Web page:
Fig. 5

Percentage of total variation within three functional chemistry types in Sphagnum uniquely explained by taxonomic section, microsite and peatland as well as the variation shared by taxonomic section and microsite (the only combination that explained more than 5% of the variation within one of the chemistry types). For other shared variation see Table S3). Variance partitioning was based on separate RDAs, one for each functional chemistry type (Table S3). Statistical differences in explained variation between chemical types were assessed for each driver separately using Χ 2-tests. Different letters above each column show statistical significant differences between the columns P < 0.05, based on Bonferroni corrected pairwise comparisons


Environment vs phylogeny

We show a large variation in both elemental and organo-chemical composition among the 15 Sphagnum species sampled. We also show that the elemental and non-carbohydrate compositions were mainly determined by environmental factors and micro-topographic variation within the peatland. In contrast, the dominant control on carbohydrate composition was Sphagnum phylogeny, i.e. the taxonomic sections within the genus Sphagnum. The above implies that Sphagnum chemistry can be separated into an environmentally dependent, variable group of compounds and an environmentally independent, phylogenetically conserved group of compounds.

That environment affects inorganic elements and non-carbohydrates more than carbohydrates seems in line with evidence from fertilisation and water-table experiments, although experimental support for peatlands remains scarce. Nitrogen deposition has been shown to alter Sphagnum nutrient stoichiometry (Bragazza et al. 2004; Limpens et al. 2011) and phenolic constituents (Bragazza and Freeman 2007). Likewise, drier surface conditions associated with water table drawdown enhanced both N and P concentrations in Sphagnum (Straková et al. 2010). Finally, comparisons of plant litters across latitudinal climate gradients suggest significant differences in N, P and phenolic constituents for a wide number of litter types (Aerts 1997, Bragazza and Gerdol 2002), including Sphagnum (Dorrepaal et al. 2005). In contrast to nutrient concentrations and phenolic constituents, evidence for direct environmental effects on carbohydrate polymers in Sphagnum remains incidental: changes in carbohydrate monomers, such as glucose, have been observed in response to drought (Straková et al. 2010) and CO2 enhancement (Van der Heijden et al. 2000). On account of the above it seems reasonable to assume that environmental factors control inorganic elements and secondary metabolites (phenolics or metabolic carbohydrates) rather than the primary ones, especially the cell-wall carbohydrate polymers as they form the majority of plant biomass and thus cannot be replaced, only produced. However, the little evidence there is, is not in agreement with this assumption: Straková et al. (2010) reported changes in glucose concentrations associated with cell-wall carbohydrate polymers, whereas Van der Heijden et al. (2000) reported changes in glucose concentrations associated with metabolic carbohydrates. Disentangling the contribution of environment from that of phylogeny would require a more extensive experimental approach, coupled with chemical characterisation.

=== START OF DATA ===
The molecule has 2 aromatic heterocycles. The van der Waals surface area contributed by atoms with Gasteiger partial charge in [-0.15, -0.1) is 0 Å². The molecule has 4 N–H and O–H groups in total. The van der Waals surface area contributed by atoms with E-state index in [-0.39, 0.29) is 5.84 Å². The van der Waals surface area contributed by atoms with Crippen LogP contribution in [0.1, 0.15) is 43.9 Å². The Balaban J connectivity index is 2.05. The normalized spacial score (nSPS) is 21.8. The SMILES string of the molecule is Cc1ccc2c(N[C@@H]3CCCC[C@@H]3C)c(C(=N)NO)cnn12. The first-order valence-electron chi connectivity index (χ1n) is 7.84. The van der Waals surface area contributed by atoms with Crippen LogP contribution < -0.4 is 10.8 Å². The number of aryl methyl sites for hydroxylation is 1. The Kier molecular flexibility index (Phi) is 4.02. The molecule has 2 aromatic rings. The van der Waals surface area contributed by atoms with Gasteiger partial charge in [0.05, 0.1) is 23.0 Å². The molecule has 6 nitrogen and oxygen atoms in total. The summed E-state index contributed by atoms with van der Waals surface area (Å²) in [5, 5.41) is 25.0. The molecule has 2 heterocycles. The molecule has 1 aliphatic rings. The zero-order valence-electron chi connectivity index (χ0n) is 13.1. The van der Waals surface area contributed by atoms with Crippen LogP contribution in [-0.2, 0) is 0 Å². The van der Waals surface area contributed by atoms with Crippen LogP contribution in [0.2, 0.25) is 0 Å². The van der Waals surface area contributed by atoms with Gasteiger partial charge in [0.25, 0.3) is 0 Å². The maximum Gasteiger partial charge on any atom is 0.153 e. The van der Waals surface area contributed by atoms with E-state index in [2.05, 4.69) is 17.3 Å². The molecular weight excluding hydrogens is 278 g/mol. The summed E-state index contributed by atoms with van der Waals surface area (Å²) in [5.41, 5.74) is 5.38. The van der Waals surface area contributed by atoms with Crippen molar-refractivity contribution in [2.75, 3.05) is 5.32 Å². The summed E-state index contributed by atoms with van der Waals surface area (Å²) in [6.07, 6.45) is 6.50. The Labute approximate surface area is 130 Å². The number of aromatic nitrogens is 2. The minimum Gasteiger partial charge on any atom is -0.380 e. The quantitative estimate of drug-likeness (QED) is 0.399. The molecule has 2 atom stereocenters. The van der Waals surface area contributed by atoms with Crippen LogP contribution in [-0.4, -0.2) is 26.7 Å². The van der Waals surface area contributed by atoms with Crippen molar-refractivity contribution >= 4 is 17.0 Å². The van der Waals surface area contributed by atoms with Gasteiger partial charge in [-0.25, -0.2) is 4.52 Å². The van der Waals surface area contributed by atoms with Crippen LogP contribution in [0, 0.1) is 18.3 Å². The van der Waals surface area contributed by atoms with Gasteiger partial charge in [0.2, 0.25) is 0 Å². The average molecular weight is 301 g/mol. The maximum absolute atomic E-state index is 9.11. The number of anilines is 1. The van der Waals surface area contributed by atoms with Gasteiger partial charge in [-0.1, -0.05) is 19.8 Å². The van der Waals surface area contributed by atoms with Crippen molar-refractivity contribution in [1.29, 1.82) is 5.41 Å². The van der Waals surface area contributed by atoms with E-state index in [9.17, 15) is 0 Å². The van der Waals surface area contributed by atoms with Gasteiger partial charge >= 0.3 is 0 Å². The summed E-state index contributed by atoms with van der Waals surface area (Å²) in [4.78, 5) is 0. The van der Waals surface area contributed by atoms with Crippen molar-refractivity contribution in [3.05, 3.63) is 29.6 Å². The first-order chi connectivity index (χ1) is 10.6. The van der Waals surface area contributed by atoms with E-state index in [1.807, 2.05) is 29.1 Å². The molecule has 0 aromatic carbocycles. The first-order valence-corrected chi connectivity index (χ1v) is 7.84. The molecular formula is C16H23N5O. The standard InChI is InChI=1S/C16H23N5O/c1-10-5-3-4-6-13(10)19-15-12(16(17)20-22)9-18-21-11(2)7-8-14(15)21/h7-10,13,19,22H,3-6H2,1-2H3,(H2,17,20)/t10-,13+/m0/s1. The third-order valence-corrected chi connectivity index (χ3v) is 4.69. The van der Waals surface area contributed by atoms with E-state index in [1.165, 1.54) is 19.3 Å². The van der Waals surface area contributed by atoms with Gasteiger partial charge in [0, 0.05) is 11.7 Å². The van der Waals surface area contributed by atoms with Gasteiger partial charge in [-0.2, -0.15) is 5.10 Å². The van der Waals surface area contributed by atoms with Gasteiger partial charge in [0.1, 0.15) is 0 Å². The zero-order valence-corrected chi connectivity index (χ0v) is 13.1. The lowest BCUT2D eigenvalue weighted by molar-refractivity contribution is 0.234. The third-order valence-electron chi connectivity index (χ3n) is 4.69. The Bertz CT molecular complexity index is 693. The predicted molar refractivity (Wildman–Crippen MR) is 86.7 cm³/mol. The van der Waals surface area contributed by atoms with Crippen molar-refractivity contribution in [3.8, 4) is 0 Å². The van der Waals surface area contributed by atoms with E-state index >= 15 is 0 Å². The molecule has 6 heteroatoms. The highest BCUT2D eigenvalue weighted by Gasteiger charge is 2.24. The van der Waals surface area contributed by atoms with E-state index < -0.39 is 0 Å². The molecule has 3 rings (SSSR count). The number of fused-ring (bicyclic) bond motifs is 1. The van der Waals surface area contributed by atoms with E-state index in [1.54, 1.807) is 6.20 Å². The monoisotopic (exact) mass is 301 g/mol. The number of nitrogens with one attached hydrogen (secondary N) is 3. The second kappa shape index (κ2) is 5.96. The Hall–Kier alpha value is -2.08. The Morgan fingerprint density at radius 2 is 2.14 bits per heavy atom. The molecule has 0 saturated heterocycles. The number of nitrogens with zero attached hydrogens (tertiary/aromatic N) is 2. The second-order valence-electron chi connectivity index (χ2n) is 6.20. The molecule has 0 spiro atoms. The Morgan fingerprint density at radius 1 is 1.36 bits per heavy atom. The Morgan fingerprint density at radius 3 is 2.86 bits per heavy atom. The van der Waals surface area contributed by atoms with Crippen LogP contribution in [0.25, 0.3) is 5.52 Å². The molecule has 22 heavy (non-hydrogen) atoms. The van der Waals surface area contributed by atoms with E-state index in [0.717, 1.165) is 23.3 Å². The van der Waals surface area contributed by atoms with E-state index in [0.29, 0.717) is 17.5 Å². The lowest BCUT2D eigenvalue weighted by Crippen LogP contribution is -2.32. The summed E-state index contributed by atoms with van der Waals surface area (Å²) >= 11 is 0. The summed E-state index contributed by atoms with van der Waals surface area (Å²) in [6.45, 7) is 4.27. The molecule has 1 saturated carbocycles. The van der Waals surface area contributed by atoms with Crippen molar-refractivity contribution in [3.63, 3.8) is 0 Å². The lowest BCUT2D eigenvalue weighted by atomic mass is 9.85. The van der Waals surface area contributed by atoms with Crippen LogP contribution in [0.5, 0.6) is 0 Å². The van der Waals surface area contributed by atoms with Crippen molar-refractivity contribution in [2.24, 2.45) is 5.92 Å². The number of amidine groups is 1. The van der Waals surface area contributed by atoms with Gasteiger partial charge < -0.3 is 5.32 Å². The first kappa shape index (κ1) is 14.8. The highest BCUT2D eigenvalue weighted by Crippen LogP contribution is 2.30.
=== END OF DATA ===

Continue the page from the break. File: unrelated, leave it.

The effect of environment on Sphagnum chemistry can be either a direct result of abiotic drivers, or an indirect result mediated by biotic interactions with accompanying plant species (Table S1) or microorganisms showing the same preference for peatland type or microsite. Part of the variation in microsite was shared with phylogeny (Fig. 5), as only species of ACUTIFOLIA occurred on hummocks and CUSPIDATA occurred in hollows (Table 2). Nevertheless, since representatives of all three taxonomic sections shared the intermediate lawn microhabitat, it seems unlikely that the variance partitioning procedure overestimated the pure phylogenetic signal by more than a few % (Fig. 5).